I finally got some blood test information back that was taken in March.. yes, March; and they're just now letting me know the results
Anyway, their main concerns were my Sed rate (32) and my C Reactive Protein level (27.7). Can anyone explain what these mean? What are the "normal" limits for these tests, and what do elevated Sed rate and C Reactive Proteins mean?
From LabCorp's site...https://www.labcorp.com/wps/portal/provider/testmenuSedimentation Rate
• Male: 0-50 years: 0-15 mm/hour, 50 years and older: 0-30 mm/hour
• Female: 0-50 years: 0-32 mm/hour, 50 years and older: 0-40 mm/hour
Evaluate the nonspecific activity of infections, inflammatory states, autoimmune disorders, and plasma cell dyscrasias.
Elevations in fibrinogen, α- and β-globulins (acute phase reactants), and immunoglobulins increase the sedimentation rate of red cells through plasma. The test is important in the diagnosis of temporal arteritis, as well as its management.C-Reactive Protein
CRP is an acute phase reactant, which can be used as a test for inflammatory diseases, infections, and neoplastic diseases. Progressive increases correlate with increases of inflammation/injury. CRP is a more sensitive, rapidly responding indicator than ESR. CRP may be used to detect early postoperative wound infection and to follow therapeutic response to anti-inflammatory agents. Recent reports have indicated that a highly sensitive version of the CRP assay may be used as an additional indicator for susceptibility to cardiac disease.
CRP arises as a nonspecific response to tissue injury and inflammation.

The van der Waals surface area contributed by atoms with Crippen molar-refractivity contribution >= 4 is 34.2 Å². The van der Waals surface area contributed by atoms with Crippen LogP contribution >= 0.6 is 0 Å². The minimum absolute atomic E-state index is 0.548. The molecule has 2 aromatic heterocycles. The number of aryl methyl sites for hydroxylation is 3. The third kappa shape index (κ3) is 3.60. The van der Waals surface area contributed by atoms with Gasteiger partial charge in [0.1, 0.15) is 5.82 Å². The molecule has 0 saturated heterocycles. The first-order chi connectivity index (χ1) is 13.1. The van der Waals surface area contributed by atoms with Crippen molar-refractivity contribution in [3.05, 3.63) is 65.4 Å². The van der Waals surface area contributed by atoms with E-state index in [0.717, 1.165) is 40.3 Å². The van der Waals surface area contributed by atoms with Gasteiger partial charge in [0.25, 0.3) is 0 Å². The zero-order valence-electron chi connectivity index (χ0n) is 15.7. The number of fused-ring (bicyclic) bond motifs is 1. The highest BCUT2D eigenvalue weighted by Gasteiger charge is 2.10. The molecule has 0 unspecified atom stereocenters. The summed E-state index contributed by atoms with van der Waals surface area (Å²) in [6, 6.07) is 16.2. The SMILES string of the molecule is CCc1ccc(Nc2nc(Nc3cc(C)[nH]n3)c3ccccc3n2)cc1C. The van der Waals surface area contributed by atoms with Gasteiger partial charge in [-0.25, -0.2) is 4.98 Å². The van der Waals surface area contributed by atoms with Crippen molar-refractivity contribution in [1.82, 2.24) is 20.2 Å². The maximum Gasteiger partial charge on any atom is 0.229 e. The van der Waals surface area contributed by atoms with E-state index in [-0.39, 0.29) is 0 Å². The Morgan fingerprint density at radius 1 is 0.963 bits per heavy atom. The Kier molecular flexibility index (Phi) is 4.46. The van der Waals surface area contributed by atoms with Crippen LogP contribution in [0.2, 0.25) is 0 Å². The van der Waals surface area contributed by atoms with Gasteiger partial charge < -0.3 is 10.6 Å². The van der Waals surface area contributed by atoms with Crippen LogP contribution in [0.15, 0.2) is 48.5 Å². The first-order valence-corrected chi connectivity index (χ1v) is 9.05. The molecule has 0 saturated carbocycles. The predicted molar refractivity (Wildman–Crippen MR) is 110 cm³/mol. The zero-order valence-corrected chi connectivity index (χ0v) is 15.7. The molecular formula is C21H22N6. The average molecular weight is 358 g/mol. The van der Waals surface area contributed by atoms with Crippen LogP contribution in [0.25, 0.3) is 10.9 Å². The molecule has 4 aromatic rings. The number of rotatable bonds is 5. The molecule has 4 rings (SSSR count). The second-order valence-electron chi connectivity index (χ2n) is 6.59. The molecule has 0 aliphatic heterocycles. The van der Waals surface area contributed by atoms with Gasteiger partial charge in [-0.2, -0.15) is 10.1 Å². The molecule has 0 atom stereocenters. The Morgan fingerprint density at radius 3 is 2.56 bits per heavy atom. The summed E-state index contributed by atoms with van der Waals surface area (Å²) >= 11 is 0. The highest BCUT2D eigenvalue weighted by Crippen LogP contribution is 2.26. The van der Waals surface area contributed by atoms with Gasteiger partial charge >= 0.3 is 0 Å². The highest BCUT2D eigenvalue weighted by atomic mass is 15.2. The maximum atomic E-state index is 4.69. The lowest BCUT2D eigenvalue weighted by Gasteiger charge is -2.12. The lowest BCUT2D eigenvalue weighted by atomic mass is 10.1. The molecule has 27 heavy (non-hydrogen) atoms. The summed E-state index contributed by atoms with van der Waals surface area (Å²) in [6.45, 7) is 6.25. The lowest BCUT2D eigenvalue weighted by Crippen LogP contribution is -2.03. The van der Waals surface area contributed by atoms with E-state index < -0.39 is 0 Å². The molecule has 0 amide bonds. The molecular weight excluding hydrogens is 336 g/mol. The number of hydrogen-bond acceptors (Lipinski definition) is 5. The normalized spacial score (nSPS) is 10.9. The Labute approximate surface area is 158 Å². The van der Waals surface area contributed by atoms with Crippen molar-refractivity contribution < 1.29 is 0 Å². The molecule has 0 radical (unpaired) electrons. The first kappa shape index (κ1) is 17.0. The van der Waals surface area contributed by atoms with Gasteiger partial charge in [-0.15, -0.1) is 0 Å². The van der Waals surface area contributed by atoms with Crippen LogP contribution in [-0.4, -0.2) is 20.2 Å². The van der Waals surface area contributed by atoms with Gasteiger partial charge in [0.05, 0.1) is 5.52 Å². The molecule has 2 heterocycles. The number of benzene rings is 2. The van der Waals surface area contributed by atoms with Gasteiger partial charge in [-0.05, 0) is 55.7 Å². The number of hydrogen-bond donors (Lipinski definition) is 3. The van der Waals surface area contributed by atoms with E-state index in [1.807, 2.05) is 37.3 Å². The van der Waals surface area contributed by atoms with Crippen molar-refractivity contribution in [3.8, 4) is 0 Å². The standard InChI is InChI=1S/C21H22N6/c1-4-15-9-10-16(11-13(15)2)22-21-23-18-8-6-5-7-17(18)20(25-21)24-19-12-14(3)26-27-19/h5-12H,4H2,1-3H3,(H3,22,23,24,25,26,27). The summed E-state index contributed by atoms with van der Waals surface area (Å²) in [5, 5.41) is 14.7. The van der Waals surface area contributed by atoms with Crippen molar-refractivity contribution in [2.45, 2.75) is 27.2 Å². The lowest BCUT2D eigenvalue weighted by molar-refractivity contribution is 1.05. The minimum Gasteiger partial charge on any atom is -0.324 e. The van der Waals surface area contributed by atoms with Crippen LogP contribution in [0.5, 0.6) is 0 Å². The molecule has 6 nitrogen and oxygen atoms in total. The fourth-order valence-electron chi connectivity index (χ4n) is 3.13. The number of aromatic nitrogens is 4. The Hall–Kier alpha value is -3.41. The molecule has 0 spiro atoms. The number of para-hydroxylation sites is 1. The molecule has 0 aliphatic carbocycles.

CRP is a pentameric globulin with mobility near the γ zone. It is an acute phase reactant which rises rapidly, but nonspecifically in response to tissue injury and inflammation. It is particularly useful in detecting occult infections, acute appendicitis, particularly in leukemia and in postoperative patients. In uncomplicated postoperative recovery, CRP peaks on the third postop day, and returns to preop levels by day seven. It may also be helpful in evaluating extension or reinfarction after myocardial infarction, and in following response to therapy in rheumatic disorders. It may help to differentiate Crohn's disease (high CRP) from ulcerative colitis (low CRP), and rheumatoid arthritis (high CRP) from uncomplicated lupus (low CRP).
More info on CRP...http://emedicine.medscape.com/article/2 ... #aw2aab6b3
Acute or chronic inflammatory conditions
Tissue necrosis or tissue injury
Ischemia or infarction of issues
Malignant tumors especially of breast, lung and gastrointestinal tract
Hormone replacement therapy
Exercise, weight loss, moderate alcohol consumption, medications like statins, niacin and fibrates